The reasons for the popularity of thermocouples are not just the existence of a range of types designed to cover almost all temperature, environmental and accuracy requirements, or the fact that they are small. Others include the ease with which they can be made and applied, and the availability of a vast assortment of housings and special packages to match almost every imaginable application.
For simple applications, thermocouples can easily be made from lengths of bare thermocouple wire or insulated cable, the insulation material being selected for compatibility with the application, and likewise the cable itself. As for wire diameter, anything from 0.1mm OD to 3mm or more (especially for industrial use) is the norm. The measuring junction is best constructed by welding the two wires together.
Soldering or twisting are less satisfactory, although with the aid of a clamping screw in a connecting block, greater security can be obtained. The key to success is a good electrical connection which does not disrupt the composition of the thermocouple wires themselves. Bear in mind the expected operating conditions for the measuring junction.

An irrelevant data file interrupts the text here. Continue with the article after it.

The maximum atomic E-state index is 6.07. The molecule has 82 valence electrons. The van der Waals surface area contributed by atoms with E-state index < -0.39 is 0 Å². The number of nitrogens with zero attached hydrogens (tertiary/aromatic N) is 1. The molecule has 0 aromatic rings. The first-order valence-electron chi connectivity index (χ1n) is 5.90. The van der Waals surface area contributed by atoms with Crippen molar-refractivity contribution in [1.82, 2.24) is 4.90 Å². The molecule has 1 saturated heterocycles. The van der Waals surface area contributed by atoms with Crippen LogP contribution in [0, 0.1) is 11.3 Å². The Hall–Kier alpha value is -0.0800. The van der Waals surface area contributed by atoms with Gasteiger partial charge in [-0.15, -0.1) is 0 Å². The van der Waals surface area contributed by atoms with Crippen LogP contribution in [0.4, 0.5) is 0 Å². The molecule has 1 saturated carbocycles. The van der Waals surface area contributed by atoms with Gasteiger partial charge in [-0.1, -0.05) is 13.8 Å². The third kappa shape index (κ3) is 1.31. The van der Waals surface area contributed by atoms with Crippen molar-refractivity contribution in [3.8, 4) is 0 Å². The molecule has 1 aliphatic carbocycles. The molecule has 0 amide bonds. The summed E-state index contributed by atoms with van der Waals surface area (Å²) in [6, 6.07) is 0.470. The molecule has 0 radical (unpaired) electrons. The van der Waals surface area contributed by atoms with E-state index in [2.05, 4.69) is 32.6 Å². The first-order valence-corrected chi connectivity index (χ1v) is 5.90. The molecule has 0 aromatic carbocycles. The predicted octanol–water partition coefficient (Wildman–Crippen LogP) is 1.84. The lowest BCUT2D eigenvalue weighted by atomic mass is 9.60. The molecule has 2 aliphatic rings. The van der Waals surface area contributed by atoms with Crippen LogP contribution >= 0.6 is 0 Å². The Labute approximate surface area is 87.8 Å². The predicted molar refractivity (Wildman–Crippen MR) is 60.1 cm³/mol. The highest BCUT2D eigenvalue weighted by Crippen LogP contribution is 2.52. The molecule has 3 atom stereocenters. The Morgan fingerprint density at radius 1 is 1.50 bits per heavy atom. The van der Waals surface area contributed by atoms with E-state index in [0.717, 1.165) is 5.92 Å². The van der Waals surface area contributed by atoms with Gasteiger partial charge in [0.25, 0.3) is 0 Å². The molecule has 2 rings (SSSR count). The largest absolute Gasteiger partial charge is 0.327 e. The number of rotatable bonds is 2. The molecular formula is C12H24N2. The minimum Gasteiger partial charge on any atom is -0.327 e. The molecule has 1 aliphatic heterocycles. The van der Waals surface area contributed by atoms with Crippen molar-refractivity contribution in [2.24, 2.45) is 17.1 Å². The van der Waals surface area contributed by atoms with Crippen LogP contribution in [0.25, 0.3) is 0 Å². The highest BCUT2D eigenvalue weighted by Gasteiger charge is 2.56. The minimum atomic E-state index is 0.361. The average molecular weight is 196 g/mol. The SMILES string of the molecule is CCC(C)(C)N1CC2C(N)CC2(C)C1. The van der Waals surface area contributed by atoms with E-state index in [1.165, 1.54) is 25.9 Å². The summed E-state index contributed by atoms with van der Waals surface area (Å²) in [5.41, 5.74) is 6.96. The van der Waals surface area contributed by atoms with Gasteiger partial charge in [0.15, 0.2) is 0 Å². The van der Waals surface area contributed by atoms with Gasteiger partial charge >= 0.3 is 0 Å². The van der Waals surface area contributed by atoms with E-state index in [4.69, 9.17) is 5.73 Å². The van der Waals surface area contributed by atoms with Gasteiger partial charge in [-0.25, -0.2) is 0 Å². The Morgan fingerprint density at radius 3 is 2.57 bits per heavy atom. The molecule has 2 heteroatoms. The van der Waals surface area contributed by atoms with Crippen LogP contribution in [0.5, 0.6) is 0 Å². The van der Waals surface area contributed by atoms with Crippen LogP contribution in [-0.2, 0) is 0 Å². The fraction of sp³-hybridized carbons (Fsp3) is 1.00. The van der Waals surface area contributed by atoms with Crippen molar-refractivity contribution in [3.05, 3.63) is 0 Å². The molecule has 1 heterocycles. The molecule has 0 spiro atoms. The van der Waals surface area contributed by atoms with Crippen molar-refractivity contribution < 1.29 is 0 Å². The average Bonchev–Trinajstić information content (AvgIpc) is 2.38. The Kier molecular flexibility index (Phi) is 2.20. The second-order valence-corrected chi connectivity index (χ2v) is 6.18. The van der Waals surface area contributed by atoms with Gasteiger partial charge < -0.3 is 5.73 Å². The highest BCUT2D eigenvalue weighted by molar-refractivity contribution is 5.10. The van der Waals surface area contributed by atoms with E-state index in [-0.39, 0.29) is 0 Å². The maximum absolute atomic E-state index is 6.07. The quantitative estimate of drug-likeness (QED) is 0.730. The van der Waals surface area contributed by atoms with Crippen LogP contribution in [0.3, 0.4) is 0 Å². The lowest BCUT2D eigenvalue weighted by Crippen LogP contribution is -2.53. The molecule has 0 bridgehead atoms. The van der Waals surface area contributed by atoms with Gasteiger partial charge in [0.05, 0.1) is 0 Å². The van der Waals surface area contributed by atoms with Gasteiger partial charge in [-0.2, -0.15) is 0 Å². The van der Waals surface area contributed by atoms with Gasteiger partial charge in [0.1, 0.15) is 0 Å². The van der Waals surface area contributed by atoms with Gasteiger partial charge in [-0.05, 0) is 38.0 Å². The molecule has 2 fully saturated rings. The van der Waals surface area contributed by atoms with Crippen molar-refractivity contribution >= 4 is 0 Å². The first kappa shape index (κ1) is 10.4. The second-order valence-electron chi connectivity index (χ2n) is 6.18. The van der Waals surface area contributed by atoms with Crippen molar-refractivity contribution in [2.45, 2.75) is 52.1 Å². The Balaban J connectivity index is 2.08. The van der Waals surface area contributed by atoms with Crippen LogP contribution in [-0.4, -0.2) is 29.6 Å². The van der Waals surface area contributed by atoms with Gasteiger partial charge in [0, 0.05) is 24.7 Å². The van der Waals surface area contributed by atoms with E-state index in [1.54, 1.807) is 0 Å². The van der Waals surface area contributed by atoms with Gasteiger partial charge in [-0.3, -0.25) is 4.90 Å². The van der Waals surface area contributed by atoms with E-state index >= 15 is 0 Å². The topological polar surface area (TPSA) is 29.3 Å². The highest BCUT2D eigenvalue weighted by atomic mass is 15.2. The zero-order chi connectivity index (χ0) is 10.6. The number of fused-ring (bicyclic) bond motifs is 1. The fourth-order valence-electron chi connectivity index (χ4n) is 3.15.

Base metal thermocouples are usually welded electrically in an argon atmosphere, while platinum thermocouples can be welded using a small oxy-hydrogen flame. Beyond this, base metal thermocouple wires are normally supplied ready annealed and are thus prepared for use directly after welding. The same is not usually the case with the platinum equivalents which therefore have to be annealed after inserting the wires into the insulators and making up the junction.
At the other end of the cables, each thermocouple wire can be joined to a copper wire to form the reference junction. Again, welding is the best bet, but silver soldering using a very small quantity of solder in paste form together with a miniature flame is a reasonable alternative - as long as all traces of corrosive flux are removed. The junctions can then be fitted into closed end tubes or potted for immersion in an ice-water mixture.
This method of thermocouple construction is simple, versatile and fine for experimentation in the laboratory. Accuracy will be good since, on the one hand, each element can be placed close to the requisite site, and on the other, the device approaches the theoretical ideal as outlined in Part 1, Section 2.
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